Todays generation is all tech savvy, online and mobile. If a non profit doesn’t have a presence online and have films, they wont reach this generation. People ask me all the time why do you want to work with non profits? I explain easily, that I love to work on projects that mean something and make a difference. We produced a film a few years back that today on a weekly basis I get comments on and more important has made an impact all over the world. Thats a great feeling and is worth more than a corporate video.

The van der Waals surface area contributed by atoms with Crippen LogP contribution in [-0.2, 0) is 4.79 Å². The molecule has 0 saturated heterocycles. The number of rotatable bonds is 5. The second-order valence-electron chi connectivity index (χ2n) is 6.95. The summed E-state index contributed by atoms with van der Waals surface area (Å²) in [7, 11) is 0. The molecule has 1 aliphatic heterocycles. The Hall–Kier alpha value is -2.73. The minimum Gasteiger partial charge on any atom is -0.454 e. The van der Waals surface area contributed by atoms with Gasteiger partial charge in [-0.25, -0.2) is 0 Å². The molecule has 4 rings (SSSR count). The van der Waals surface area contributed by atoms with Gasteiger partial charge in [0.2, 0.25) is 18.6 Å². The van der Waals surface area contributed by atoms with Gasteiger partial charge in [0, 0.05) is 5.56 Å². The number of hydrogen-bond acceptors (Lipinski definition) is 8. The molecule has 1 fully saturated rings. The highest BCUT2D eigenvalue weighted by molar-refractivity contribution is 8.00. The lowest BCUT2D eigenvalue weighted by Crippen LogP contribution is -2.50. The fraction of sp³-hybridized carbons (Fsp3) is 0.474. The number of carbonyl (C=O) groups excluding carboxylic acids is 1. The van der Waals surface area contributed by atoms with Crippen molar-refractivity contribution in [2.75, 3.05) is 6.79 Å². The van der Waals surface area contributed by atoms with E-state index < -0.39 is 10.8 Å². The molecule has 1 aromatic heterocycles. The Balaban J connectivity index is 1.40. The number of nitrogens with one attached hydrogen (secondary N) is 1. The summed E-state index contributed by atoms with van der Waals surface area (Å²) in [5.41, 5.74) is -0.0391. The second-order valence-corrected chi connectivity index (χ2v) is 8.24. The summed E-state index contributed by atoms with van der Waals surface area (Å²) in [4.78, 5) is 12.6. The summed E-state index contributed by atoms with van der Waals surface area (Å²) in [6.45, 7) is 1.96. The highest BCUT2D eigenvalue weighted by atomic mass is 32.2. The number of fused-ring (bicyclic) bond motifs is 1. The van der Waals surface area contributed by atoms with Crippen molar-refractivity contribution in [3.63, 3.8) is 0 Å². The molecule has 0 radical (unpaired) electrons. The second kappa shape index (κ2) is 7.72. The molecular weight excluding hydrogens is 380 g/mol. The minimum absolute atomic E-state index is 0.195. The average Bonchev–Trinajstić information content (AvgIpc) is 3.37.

The future is here and its changing on a constant basis. Its important as a creative company to stay on its toes and keep on creating content that is fresh, stay current on technologies to help make better films and have a strong passion for this space.

    So thank you for this article and thanks to See3 for the study.

    Think BiG